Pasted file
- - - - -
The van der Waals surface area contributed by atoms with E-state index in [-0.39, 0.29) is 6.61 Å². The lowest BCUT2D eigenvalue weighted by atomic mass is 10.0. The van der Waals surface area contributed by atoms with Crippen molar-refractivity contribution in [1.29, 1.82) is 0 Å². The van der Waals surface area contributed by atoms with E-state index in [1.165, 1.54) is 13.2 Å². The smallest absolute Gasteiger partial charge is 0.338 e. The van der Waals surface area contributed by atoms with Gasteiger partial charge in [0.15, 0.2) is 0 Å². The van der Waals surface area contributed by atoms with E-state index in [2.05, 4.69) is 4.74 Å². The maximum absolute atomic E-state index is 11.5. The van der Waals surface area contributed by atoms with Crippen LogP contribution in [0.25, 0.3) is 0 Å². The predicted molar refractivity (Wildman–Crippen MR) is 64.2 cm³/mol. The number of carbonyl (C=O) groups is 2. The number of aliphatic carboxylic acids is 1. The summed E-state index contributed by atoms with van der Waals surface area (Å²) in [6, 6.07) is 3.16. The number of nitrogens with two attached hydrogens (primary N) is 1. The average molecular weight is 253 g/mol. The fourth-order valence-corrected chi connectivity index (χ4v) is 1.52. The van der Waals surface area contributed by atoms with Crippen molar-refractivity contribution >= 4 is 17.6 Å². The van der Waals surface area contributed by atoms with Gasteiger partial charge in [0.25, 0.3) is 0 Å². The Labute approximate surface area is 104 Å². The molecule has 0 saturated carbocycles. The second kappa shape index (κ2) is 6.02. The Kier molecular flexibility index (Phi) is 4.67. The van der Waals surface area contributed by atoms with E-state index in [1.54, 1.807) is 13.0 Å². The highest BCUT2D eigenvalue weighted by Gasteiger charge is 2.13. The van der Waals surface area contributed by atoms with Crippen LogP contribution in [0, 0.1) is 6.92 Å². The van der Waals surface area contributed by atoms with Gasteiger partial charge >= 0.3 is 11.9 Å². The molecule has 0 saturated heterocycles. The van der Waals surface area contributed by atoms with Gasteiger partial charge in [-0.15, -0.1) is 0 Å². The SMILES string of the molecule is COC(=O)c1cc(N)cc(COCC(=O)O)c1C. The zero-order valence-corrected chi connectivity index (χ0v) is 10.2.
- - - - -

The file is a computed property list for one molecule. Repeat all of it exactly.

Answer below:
The van der Waals surface area contributed by atoms with E-state index in [-0.39, 0.29) is 6.61 Å². The lowest BCUT2D eigenvalue weighted by atomic mass is 10.0. The van der Waals surface area contributed by atoms with Crippen molar-refractivity contribution in [1.29, 1.82) is 0 Å². The van der Waals surface area contributed by atoms with E-state index in [1.165, 1.54) is 13.2 Å². The smallest absolute Gasteiger partial charge is 0.338 e. The van der Waals surface area contributed by atoms with Gasteiger partial charge in [0.15, 0.2) is 0 Å². The van der Waals surface area contributed by atoms with E-state index in [2.05, 4.69) is 4.74 Å². The maximum absolute atomic E-state index is 11.5. The van der Waals surface area contributed by atoms with Crippen LogP contribution in [0.25, 0.3) is 0 Å². The predicted molar refractivity (Wildman–Crippen MR) is 64.2 cm³/mol. The number of carbonyl (C=O) groups is 2. The number of aliphatic carboxylic acids is 1. The summed E-state index contributed by atoms with van der Waals surface area (Å²) in [6, 6.07) is 3.16. The number of nitrogens with two attached hydrogens (primary N) is 1. The average molecular weight is 253 g/mol. The fourth-order valence-corrected chi connectivity index (χ4v) is 1.52. The van der Waals surface area contributed by atoms with Crippen molar-refractivity contribution >= 4 is 17.6 Å². The van der Waals surface area contributed by atoms with Gasteiger partial charge in [0.25, 0.3) is 0 Å². The Labute approximate surface area is 104 Å². The molecule has 0 saturated carbocycles. The second kappa shape index (κ2) is 6.02. The Kier molecular flexibility index (Phi) is 4.67. The van der Waals surface area contributed by atoms with E-state index in [1.54, 1.807) is 13.0 Å². The highest BCUT2D eigenvalue weighted by Gasteiger charge is 2.13. The van der Waals surface area contributed by atoms with Crippen LogP contribution in [0, 0.1) is 6.92 Å². The van der Waals surface area contributed by atoms with Gasteiger partial charge >= 0.3 is 11.9 Å². The molecule has 0 saturated heterocycles. The van der Waals surface area contributed by atoms with Gasteiger partial charge in [-0.15, -0.1) is 0 Å². The SMILES string of the molecule is COC(=O)c1cc(N)cc(COCC(=O)O)c1C. The zero-order valence-corrected chi connectivity index (χ0v) is 10.2.